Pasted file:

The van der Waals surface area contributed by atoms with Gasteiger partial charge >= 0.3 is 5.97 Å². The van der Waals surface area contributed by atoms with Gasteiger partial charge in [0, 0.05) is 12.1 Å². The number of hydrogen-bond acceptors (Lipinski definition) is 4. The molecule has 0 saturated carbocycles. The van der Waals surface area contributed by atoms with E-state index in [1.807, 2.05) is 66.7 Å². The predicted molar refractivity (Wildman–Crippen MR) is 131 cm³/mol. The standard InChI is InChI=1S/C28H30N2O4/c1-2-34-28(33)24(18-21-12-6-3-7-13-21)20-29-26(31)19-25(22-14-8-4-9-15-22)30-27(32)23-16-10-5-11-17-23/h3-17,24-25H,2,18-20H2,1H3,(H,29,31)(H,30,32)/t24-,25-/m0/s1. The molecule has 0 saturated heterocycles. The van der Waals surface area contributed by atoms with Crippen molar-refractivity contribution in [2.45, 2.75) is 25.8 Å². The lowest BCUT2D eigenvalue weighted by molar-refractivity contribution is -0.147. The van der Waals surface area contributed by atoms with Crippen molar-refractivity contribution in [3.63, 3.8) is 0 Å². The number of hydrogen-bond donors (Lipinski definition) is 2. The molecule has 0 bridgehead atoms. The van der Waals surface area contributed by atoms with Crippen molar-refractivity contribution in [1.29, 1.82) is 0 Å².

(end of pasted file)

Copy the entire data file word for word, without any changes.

The van der Waals surface area contributed by atoms with Gasteiger partial charge >= 0.3 is 5.97 Å². The van der Waals surface area contributed by atoms with Gasteiger partial charge in [0, 0.05) is 12.1 Å². The number of hydrogen-bond acceptors (Lipinski definition) is 4. The molecule has 0 saturated carbocycles. The van der Waals surface area contributed by atoms with E-state index in [1.807, 2.05) is 66.7 Å². The predicted molar refractivity (Wildman–Crippen MR) is 131 cm³/mol. The standard InChI is InChI=1S/C28H30N2O4/c1-2-34-28(33)24(18-21-12-6-3-7-13-21)20-29-26(31)19-25(22-14-8-4-9-15-22)30-27(32)23-16-10-5-11-17-23/h3-17,24-25H,2,18-20H2,1H3,(H,29,31)(H,30,32)/t24-,25-/m0/s1. The molecule has 0 saturated heterocycles. The van der Waals surface area contributed by atoms with Crippen molar-refractivity contribution in [2.45, 2.75) is 25.8 Å². The lowest BCUT2D eigenvalue weighted by molar-refractivity contribution is -0.147. The van der Waals surface area contributed by atoms with Crippen molar-refractivity contribution in [3.63, 3.8) is 0 Å². The number of hydrogen-bond donors (Lipinski definition) is 2. The molecule has 0 bridgehead atoms. The van der Waals surface area contributed by atoms with Crippen molar-refractivity contribution in [1.29, 1.82) is 0 Å².